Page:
Don't be those people.
Anyway, mini-reviews below the break!
Daring Don't, by Flynt Coal
Zero-ish spoiler summary: Dash wins a chance to go on an expedition with her literary idol, Daring Do... only to find out that the real Daring Do doesn't have much in common with the adventurous, quick-witted mare from the books.
A few thoughts: So, there was supposed to be a Fandom Classics review today... but when I started setting up the blog post and pulled up the story's FiMFic page to link to, I noticed the viewcount and said, "wait a minute... why are there only 400 story views?" Turns out I was supposed to be reading Daring DONE!, but had mixed up my fics. So, uh, oops. We'll let Don't lead the mini-review instead, and DONE! will come on Monday, once I've actually read it.
The story itself has some quite funny bits to it--it's at its best when it brings some gentle parody elements to FiM, Indiana Jones, or fandom-ing generally (I laughed aloud at an early play on the classic "red travel line on the map"). Unfortunately, the story itself is almost painfully predictable. Every character fills a very archetypal story role, each played without variation, and each telegraphed miles in advance. Add to that some pretty serious punctuation problems (commas appear to be placed at random throughout--surprisingly, non-punctuation editing is decent, though), and I was underwhelmed.
Recommendation: Folks looking for a very "by the numbers" take on the summary above will find that this does exactly what they expect it to do, and has some stylistically appropriate humor along the way. Folks seeking anything beyond the obvious, in terms of characters or plotting, will not find it here.
Until the Moon Rises, by AdrianVesper
Zero-ish spoiler summary: A genie is found by Twilight, and waits and wonders what she'll wish for...
A few thoughts: I wanted to like this more than I did. Which isn't to say I didn't like it--but I wanted to love it, and I didn't, really.
The one thing I felt was missing was a sense of originality (or at least, Equestrian-ness) from the genie, and the crux decision Twilight faces. He's very much in the mold of a typical (by modern Western standards) wish-granter, bound by the expected set of rules and giving out wishes prone to going awry if phrased poorly, and the climax is one that is equally typical (by modern Western standards). With that said, it's not like there's insufficient originality or pony in this fic: Twilight and Spike are the other two major characters, and Vesper nails both of their personalities as they muddle through the day over which this fic takes place. The genie's narration is well-rendered, and there's nothing to complain about here on a technical front. Really, I don't have anything bad to say about this fic.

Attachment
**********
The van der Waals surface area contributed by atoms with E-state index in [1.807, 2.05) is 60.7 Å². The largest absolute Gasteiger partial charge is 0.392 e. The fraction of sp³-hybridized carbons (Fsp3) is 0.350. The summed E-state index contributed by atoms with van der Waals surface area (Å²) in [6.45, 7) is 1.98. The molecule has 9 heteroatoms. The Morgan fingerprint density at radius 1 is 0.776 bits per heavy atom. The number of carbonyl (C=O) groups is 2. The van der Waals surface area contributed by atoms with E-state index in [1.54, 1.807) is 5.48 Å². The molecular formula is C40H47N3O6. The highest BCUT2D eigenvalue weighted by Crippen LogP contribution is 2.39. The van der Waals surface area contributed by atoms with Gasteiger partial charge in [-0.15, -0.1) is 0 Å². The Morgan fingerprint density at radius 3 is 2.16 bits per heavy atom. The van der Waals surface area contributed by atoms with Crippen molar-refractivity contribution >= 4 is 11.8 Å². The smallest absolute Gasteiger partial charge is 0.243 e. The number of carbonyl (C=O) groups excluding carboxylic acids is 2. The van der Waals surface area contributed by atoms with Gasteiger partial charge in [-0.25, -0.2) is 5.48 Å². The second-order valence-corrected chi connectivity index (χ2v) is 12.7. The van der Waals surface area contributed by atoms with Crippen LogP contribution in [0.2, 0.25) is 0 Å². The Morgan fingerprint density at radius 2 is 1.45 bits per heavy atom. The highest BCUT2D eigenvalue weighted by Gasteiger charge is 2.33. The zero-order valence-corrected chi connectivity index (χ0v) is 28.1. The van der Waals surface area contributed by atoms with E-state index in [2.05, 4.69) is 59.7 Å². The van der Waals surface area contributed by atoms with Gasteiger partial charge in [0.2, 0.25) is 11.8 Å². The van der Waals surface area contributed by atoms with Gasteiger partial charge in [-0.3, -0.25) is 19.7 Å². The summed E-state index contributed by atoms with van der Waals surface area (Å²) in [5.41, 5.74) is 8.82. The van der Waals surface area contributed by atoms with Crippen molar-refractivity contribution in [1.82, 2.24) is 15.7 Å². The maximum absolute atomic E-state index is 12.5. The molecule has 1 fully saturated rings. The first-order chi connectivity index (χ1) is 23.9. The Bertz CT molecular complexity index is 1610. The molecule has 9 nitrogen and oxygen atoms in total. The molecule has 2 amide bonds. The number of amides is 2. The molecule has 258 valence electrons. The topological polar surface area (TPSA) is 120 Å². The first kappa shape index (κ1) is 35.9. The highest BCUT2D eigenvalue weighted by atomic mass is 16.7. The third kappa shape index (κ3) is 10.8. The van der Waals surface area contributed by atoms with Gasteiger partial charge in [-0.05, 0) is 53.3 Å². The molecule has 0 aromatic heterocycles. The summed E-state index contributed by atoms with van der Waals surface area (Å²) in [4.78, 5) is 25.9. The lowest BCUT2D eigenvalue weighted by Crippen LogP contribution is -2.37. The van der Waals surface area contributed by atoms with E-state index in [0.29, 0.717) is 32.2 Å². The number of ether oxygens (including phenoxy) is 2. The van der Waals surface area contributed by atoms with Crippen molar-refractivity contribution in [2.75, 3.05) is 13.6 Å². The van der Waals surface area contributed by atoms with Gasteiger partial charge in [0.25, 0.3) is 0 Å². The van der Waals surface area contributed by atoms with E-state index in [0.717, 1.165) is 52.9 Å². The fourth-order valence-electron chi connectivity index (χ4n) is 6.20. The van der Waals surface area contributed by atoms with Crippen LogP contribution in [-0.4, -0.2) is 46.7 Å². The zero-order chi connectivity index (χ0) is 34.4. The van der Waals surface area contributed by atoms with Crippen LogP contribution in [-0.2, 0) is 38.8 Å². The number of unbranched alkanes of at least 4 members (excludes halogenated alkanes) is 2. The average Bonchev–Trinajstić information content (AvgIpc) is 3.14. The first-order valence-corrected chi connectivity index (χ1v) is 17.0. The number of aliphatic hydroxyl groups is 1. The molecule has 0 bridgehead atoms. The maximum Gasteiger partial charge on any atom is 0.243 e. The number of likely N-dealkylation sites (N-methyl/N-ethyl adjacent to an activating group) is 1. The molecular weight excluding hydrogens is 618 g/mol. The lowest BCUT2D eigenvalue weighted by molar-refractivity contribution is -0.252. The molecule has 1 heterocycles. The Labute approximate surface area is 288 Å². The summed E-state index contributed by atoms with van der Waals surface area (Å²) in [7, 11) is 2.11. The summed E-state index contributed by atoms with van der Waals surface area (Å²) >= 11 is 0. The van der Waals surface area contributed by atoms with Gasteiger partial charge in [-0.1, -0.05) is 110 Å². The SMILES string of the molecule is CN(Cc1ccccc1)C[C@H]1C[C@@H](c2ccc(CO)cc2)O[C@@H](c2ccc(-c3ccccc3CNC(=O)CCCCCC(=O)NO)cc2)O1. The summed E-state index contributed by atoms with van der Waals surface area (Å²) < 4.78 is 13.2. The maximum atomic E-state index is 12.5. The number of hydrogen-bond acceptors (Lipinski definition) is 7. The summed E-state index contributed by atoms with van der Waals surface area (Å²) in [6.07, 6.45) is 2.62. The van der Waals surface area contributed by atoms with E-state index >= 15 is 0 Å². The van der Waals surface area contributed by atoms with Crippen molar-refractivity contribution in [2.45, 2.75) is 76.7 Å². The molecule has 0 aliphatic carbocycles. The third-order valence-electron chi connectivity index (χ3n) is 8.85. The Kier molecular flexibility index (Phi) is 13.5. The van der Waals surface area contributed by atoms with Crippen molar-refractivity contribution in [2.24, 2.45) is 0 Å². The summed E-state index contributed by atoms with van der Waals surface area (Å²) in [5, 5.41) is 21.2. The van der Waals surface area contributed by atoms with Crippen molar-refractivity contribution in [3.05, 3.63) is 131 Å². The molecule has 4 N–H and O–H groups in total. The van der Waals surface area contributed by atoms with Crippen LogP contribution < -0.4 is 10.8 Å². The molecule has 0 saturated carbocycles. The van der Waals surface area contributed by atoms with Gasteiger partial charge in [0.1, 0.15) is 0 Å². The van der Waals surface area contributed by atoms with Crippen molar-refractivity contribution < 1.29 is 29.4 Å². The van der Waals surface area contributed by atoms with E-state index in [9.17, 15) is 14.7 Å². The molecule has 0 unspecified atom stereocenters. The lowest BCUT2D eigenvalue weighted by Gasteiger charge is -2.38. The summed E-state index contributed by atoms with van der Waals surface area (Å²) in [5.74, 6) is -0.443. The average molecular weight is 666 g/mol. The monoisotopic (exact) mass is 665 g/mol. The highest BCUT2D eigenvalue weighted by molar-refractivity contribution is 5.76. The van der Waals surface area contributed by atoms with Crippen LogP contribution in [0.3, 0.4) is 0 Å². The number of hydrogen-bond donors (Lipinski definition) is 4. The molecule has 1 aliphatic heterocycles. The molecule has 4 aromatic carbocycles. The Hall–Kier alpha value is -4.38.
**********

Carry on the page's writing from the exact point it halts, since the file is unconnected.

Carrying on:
Recommendation: This is a well-written take on the nature of literal vs. sadistic wish-granting, and I recommend it to people who like stories about "playing within the rules."
Pilgrimage, by Pascoite
Zero-ish spoiler summary: Apple Bloom takes an annual trip with her sister--one that means very different things to her and Applejack.
A few thoughts: Much like the last one, I enjoyed this... but there was something which pulled me back from "this is incredible" to just "this is pretty good." In this case, it was a sense of contrivance.
Not emotional contrivance; that's one of the fastest ways to ruin a story for me. In fact, the emotional impetuses which drive AB and AJ are the best parts of this story; Pascoite has a knack for addressing high emotions without becoming excessively maudlin, and if the dialogue is occasionally hyper-dramatic, then it must also be said that (in my experience) that hyper-drama is far from unrealistic.
No, what bothered me was that the setting which surrounded all of that sometimes seemed contrived to be maximally resonant, to the extent that I found it unbelievable. This sort of thing always bugs me, because I feel like an emotional climax should be able to stand on its own--piling on isn't just excessive, it's excessive without purpose. When the drama of a scene stops relying on how the characters think and feel and instead hinges on stuff like the reader assuming that Apple Bloom's ribbon (which she's worn everywhere for years) can't get wet without being ruined, it pulls me out of the story.
Recommendation: That said, I want to re-emphasize that the feelings and actions which drive this story feel invariably genuine, and that is by far the most important thing in a story like this. Readers looking for a sweet and emotionally honest look at how we show our love will want to give this a look.
The Never-Was and Wouldn't-Be, by Obselescensce
Zero-ish spoiler summary: As all of Equestria prepares to be subsumed into the mega-consciousness which is Harmony, Twilight stops to talk with Discord--and to voice her private doubts.
A few thoughts: Let me just throw this out: the idea of "Harmony" as presented in this story is one I find terrifying, and the fact that everyone on the planet is more-or-less on board with combining into one super-awareness rubs me the wrong way. Unlike with the just-reviewed Friendship is Optimal, there's not even the excuse here that a super-intelligence is actively manipulating everyone.
Given my attitude on that count, I found this story an uncomfortably depressing take on Equestria--without giving away the ending, it appears that the only fates possible are the enaction of Harmony (whether delayed or not), or something only marginally less horrific.
Recommendation: The story's perfectly well written, and those who don't have the same visceral reaction to Harmony which I do might well enjoy the Discord's scheming. But personally, I found the premise too off-putting to really enjoy.